One of the outcomes of that competition was the creation in the 1970s of a committee (Ken Newans, Hans Maciej, and architect Ray Barker and others) to look into the feasibility of building a fieldhouse with a four-lane track. Unfortunately, the idea died on the planning board.

Later in the 1970s, the City of Calgary Recreation Department and the city school boards proposed a cooperative venture, but it wasn’t feasible at that time. However, two outdoor tracks were built that are still in use: Glenmore Athletic Park and Foothills Athletic Park.

The Quest for a Multisport Fieldhouse

In the 1980s, Minor Sport Calgary submitted a proposal for a “mini field house” to help mark Alberta’s 75th Anniversary celebrations. The facility was designed to accommodate volleyball, basketball, badminton and track and field. At the same time, local aquatic organizations were lobbying for a 50m pool and diving tank. The City of Calgary decided to combine the two projects into what became the Lindsay Park Sports Centre (now Talisman Centre.)

In 1987, the Calgary Booster Club initiated plans to create a full-scale fieldhouse. However, Calgary’s successful bid for the 1988 Winter Olympics put that project on indefinite hold as CODA went to work building world-class winter sports venues including the Olympic Oval and Canada Olympic Park.

Twenty years later, in December, 2007, the Facilities Committee of the Calgary Track Council commissioned a discussion paper to once again look at the development of a multisport indoor fieldhouse for Calgary.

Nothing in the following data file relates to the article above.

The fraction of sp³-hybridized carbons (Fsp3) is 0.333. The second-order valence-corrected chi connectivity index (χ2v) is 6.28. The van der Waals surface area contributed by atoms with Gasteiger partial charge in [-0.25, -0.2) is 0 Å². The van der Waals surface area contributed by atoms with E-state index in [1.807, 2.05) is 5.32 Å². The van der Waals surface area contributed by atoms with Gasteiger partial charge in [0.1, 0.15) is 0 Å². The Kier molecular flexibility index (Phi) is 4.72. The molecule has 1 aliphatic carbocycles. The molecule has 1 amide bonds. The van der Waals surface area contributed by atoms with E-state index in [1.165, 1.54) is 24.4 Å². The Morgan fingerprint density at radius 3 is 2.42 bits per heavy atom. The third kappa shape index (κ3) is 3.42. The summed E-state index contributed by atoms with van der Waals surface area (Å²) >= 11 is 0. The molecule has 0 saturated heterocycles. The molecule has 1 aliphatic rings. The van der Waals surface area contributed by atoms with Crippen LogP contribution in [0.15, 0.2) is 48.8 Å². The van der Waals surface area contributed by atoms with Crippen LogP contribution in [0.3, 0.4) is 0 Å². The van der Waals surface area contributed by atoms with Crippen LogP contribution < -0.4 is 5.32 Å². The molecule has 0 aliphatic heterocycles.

The introduction points out that, in spite of Calgary’s strong history of facilitating amateur and professional sports, adequate facilities for indoor track and field training and multisport facilities are still lacking.

“Calgary Multi-sport Fieldhouse”
Preliminary Conceptual Proposal, December 2007. pg. 3

“Facilities such as the Olympic Oval, the Pengrowth Saddledome and Canada Olympic Park have allowed athletes to train and compete locally, particularly in winter sports. However, Calgary’s growth and prosperity have put immense pressure on sport and recreation; local sport facilities simply cannot keep up with demand.

In particular, the sport of track and field is lacking facilities for training and competition. While various facilities have indoor tracks, they are primarily for recreational runners and are incapable of hosting any indoor track events at the provincial, national and international levels.”

At this time, Calgary does not have an indoor track with an infield area, which can accommodate a full indoor track meet.”

Besides track and field, many other sporting groups in Calgary lack adequate training and competition facilities. And that brings us to today and the Calgary Multisport Fieldhouse Society.

Their mission is “to build and operate a world-class indoor, multisport fieldhouse in Calgary.”

Ideally, the facility would house a 400m track. Such a facility would provide an ideal venue for a host of sports and activities including: track and field, baseball, football, field hockey, archery, basketball, badminton, fitness classes, handball, squash, gymnastics, boxing, tennis, soccer, cricket, rugby, lacrosse, fencing, floor hockey, physical education classes, volleyball, judo, wrestling, weight lifting and ultimate Frisbee.